Redefining Theory and Practice to Guide Social Transformation

  • Published on:  Wednesday, April 14, 2021
  • Spanish subtitles for this video are available.

    This virtual event recording from January 25, 2021 celebrates the launch of Dr. Beth Fisher-Yoshida and Joan C. Lopez’s book, Redefining Theory and Practice to Guide Social Transformation: Emerging Research and Opportunities, published by IGI Global. It features music, art, and reflections from the authors, as well as videos that the co-authors of several chapters pre-recorded for this special event. The featured co-authors are either current or former Youth Leaders in Medellin, Colombia with whom Dr. Beth Fisher-Yoshida and Joan C. Lopez applied the conflict transformation methods described in the book. Following these, there is a Q & A session.


    Beth Fisher-Yoshida, Ph.D.

    Academic Director; Professor of Practice; Vice Chair of Faculty

    Joan Camilo Lopez

    Youth, Peace, and Security Program Manager

    About Redefining Theory and Practice to Guide Social Transformation: Emerging Research and Opportunities

    The application of theory to practice in addressing social transformation still has a lot of room for growth and improvement. This is also true of theory being informed by practice. Too often, there are gaps between what is studied in the academy and what is needed in the field. The academy develops theories in isolation from the everyday lives of people, especially in post-conflict environments. Communities seeking innovative ways to address their social needs can benefit from the learning of theories and research conducted within academia. At the same time, these methods need to be relevant to the local contexts within which they are being used. While there are certain norms of communication in the academy of how research is conducted and disseminated, there needs to be a translation into practical terms to be used in the field.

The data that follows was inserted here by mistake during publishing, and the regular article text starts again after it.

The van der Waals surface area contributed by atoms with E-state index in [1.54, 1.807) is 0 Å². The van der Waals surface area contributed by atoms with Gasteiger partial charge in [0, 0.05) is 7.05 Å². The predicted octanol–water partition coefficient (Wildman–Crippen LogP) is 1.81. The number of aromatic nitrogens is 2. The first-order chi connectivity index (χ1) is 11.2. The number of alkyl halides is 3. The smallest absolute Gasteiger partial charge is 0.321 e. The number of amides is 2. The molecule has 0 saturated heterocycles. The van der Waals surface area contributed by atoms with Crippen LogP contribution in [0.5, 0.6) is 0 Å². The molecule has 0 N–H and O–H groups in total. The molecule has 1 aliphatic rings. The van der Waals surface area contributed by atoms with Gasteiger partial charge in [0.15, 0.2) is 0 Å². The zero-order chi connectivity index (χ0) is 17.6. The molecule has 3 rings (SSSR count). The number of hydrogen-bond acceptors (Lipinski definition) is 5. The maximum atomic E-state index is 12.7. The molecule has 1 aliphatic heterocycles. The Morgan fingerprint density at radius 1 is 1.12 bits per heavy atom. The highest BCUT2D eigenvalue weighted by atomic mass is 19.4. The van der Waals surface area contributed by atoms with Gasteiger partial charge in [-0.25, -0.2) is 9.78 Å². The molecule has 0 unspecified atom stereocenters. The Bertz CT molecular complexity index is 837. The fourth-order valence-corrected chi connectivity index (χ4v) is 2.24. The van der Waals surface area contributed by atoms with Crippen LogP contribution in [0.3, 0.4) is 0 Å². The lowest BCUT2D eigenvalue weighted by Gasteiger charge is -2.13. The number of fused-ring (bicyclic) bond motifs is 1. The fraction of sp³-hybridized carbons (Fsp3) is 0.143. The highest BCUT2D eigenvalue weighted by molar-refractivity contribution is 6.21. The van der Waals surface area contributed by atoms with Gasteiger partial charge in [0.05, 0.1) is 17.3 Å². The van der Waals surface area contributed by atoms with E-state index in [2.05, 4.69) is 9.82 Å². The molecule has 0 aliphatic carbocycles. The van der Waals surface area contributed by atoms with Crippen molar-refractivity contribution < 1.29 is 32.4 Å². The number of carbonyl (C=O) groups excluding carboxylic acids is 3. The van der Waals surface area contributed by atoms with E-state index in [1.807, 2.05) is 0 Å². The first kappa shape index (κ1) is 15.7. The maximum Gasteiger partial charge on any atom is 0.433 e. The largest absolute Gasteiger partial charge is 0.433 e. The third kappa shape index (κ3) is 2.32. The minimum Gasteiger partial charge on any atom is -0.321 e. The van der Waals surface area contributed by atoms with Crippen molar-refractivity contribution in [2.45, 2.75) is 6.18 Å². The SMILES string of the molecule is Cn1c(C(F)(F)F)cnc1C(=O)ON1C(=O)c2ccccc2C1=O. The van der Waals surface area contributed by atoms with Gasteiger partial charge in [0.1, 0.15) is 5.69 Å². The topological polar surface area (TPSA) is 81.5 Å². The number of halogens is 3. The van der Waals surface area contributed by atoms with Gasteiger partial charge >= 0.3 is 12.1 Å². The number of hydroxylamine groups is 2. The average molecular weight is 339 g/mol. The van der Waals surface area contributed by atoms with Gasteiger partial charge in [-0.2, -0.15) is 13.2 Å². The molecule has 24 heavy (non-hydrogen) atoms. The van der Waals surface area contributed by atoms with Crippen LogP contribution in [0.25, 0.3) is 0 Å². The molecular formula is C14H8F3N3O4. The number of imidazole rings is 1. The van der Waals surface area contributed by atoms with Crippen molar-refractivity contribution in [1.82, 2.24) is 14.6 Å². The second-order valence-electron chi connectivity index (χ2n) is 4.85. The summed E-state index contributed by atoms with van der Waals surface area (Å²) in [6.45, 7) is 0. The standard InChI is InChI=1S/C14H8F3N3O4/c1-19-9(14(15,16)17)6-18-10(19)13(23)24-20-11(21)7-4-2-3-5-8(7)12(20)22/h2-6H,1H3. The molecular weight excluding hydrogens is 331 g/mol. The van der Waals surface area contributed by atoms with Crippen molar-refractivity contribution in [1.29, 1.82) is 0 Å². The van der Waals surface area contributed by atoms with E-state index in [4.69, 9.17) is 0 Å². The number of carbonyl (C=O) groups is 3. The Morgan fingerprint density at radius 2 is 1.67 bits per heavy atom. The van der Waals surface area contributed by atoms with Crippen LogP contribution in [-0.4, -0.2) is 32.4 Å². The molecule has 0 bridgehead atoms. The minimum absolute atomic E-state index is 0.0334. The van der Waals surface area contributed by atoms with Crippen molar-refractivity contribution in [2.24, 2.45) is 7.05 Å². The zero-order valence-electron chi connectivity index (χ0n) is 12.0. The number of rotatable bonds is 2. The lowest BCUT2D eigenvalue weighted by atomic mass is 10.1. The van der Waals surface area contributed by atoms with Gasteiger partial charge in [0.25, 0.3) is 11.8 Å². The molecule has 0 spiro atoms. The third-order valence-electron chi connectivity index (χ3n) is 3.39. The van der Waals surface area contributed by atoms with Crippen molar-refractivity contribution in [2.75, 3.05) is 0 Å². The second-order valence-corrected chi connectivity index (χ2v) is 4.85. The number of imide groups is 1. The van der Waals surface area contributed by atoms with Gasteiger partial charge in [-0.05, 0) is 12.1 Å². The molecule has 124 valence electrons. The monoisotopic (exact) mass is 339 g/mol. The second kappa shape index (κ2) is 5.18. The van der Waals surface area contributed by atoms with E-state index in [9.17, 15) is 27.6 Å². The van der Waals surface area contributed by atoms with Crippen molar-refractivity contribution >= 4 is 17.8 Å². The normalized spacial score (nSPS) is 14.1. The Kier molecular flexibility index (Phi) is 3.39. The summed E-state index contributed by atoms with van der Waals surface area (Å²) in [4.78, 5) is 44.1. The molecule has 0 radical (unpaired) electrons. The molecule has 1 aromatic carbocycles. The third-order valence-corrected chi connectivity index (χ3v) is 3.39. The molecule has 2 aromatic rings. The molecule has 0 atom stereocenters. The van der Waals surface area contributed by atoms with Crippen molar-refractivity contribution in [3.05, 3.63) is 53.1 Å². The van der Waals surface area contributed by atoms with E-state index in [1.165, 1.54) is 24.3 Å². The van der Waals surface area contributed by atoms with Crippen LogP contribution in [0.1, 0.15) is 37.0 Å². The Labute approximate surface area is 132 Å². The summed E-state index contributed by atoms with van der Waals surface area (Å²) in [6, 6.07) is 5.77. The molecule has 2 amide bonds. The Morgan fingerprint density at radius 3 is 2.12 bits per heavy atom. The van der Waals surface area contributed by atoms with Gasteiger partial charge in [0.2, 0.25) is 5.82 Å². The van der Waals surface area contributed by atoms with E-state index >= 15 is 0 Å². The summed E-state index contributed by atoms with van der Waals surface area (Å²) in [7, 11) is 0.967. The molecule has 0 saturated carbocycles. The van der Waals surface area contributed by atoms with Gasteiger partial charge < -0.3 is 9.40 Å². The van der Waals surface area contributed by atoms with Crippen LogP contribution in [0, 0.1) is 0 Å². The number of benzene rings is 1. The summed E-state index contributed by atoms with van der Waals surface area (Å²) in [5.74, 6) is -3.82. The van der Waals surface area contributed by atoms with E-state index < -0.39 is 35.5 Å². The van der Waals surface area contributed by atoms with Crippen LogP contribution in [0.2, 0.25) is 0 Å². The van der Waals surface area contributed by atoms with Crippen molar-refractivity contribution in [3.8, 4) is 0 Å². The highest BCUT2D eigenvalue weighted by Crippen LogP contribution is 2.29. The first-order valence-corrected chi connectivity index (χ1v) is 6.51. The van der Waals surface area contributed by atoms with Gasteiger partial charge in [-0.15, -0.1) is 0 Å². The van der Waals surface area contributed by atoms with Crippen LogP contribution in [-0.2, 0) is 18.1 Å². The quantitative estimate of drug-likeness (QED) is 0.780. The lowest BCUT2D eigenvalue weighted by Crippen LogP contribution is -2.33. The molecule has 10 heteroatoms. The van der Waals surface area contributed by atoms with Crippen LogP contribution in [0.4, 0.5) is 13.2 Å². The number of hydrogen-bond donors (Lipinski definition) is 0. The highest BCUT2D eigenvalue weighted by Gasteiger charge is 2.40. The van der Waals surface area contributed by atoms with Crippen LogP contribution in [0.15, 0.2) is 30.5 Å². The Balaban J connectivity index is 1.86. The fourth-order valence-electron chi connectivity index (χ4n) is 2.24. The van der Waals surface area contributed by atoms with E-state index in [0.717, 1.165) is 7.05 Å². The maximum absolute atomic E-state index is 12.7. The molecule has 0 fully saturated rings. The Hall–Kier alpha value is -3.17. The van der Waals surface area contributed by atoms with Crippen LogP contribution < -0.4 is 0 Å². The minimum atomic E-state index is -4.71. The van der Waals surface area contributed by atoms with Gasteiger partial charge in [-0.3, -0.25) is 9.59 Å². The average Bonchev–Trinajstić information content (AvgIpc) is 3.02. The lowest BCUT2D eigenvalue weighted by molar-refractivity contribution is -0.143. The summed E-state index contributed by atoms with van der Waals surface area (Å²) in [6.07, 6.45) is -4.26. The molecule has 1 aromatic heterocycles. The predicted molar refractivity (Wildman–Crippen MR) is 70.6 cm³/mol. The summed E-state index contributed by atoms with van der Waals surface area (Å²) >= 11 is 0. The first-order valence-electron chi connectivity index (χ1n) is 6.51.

Redefining Theory and Practice to Guide Social Transformation: Emerging Research and Opportunities addresses the need practitioners and social change agents have in finding processes and practices to use in the field to engage with and transform communities. This critical reference book provides an innovative fieldwork method that leads to social transformation and suggests ways to further develop the relationship between academic theories and practices around social conflicts with the existing local knowledge. The chapters include mini case studies that have been developed over the years from the authors’ work with youth and community leaders with the objective of providing a methodology that allows practitioners to approach the field by engaging with local actors in ways that are generative and trustworthy, yet rigorous. While highlighting the practices, notions, and technologies that are at work in conflict, post-conflict, or transitioning out of conflict settings by local community leaders, this book is ideally for practitioners in the field of conflict, peacebuilding, and social and conflict transformation; community leaders and social organizers; as well as practitioners, stakeholders, researchers, academicians, and students interested in social transformation.


    Conflict resolution skills are essential for forging and stewarding successful relationships between people, communities, and organizations. Columbia University’s Master of Science in Negotiation and Conflict Resolution prepares students to analyze the root causes and dynamics of conflict and to transform disputes through reasoned and resourceful interventions. With courses led by some of the world’s premier scholar-practitioners in negotiation and conflict resolution, the program focuses on developing self-awareness, tenacity, and interpersonal competency; building common ground; opening lines of communication; ensuring representation and recognition; and building sustainable possibilities for resolution. Flexible program options meet the needs of young and mid-career professionals as well as career-changing professionals.

    Columbia University has a rich heritage in conflict resolution theory beginning with the work of Morton Deutsch, and is widely recognized as a leader in the discipline. Conflict resolution professionals work in a range of fields, including business, law, education, healthcare, and government. They regularly act as arbitrators, mediators, facilitators, and ombuds.

    Learn more about Negotiation and Conflict Resolution at Columbia University School of Professional Studies, or contact the program admissions counselor.

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